Parental Reasons for Choosing Independent Schools

The review of Van Pelt, Allison, and Allison (2007) of the North American literature revealed sixty-one independent-school characteristics, which, through testing, Hunt (2019) refined to forty-seven. For this study, Alberta parents were asked, using a four-point scale for each characteristic, the extent to which they agree or disagree that each item influenced their choice of independent school. The questionnaire also asked about the most important reason (possibly outside the forty-seven), external influencers, and parental satisfaction. This section presents these findings and an analysis of why parents choose Alberta independent schools.

Ranking Forty-Seven Reasons Parents Choose Independent Schools

Van Pelt, Allison, and Allison (2007) ranked Ontario independent-school parents’ top ten reasons based solely on “very important” responses. However, the rankings vary greatly—overall, and by school type—when “somewhat important,” “somewhat unimportant,” and “not important” responses are factored in. For example, if ranking is based solely on “very important” responses, “This school reinforces our faith or religious beliefs” ranks sixth overall, due to the intensity of its importance (that is, those who consider it important are much more likely to select “very important” instead of “somewhat important”), even though this factor is likely irrelevant to most, if not all, of the non-religious-school families.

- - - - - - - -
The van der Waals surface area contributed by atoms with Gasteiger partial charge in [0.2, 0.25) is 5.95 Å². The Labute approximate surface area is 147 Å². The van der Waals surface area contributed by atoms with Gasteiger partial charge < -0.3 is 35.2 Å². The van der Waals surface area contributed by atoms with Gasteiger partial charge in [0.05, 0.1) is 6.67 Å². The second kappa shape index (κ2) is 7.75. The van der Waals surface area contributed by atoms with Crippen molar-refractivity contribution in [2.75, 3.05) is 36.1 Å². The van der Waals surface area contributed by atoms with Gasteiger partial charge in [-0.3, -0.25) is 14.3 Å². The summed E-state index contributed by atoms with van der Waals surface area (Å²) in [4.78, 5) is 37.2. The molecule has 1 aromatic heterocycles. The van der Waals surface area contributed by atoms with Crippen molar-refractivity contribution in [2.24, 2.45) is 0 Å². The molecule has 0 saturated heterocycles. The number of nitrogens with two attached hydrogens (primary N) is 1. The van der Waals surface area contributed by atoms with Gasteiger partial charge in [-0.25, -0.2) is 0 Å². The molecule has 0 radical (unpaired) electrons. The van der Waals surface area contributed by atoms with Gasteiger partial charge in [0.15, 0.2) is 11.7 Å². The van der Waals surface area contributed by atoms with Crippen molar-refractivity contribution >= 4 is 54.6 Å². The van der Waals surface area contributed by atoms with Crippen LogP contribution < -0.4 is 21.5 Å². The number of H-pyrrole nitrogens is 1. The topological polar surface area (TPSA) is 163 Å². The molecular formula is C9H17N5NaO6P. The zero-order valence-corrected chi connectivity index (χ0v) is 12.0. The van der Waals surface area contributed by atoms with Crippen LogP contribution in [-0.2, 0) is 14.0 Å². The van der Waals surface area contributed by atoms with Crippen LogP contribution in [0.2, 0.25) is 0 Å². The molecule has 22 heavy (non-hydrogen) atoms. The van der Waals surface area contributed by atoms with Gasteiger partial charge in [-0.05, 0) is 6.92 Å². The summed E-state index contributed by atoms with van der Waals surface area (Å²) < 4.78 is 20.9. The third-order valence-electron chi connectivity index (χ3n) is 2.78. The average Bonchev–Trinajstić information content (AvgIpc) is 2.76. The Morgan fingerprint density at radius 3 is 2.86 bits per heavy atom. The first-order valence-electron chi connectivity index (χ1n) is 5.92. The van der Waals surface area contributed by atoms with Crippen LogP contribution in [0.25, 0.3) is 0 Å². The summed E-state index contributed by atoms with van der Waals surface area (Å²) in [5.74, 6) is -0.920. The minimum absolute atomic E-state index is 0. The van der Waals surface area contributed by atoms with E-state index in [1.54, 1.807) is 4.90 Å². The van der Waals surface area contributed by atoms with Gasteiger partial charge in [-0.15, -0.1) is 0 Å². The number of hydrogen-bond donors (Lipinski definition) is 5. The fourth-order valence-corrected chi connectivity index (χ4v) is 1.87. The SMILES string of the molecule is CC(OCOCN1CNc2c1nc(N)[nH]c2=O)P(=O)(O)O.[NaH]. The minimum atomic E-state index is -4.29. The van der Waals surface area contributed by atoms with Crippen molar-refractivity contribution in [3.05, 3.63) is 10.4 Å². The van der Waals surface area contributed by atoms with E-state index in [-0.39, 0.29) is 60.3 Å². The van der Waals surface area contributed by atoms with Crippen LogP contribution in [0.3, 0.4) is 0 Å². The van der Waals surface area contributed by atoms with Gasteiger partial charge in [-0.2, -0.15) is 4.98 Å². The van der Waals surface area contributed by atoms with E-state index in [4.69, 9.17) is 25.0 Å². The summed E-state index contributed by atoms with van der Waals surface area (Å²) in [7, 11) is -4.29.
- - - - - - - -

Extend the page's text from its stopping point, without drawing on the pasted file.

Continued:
Thus, to better reflect the full spectrum of parent perspectives as a whole, the responses of “very important” and “somewhat important” are added together, and the responses of “somewhat unimportant” and “not important” are subtracted. Double weight is given to the strong-intensity sentiment of “very important” and “not important.” The provincial distribution of each school type is also factored in (36% weighting for the share of non-religious-school students and 64% religious, to reflect their respective share of the Alberta independent school sector as a whole). After applying these weights, “This school reinforces our faith or religious beliefs” moves down the rankings, from sixth to thirty-sixth place, which more accurately reflects the fact that it is unique to religious schools.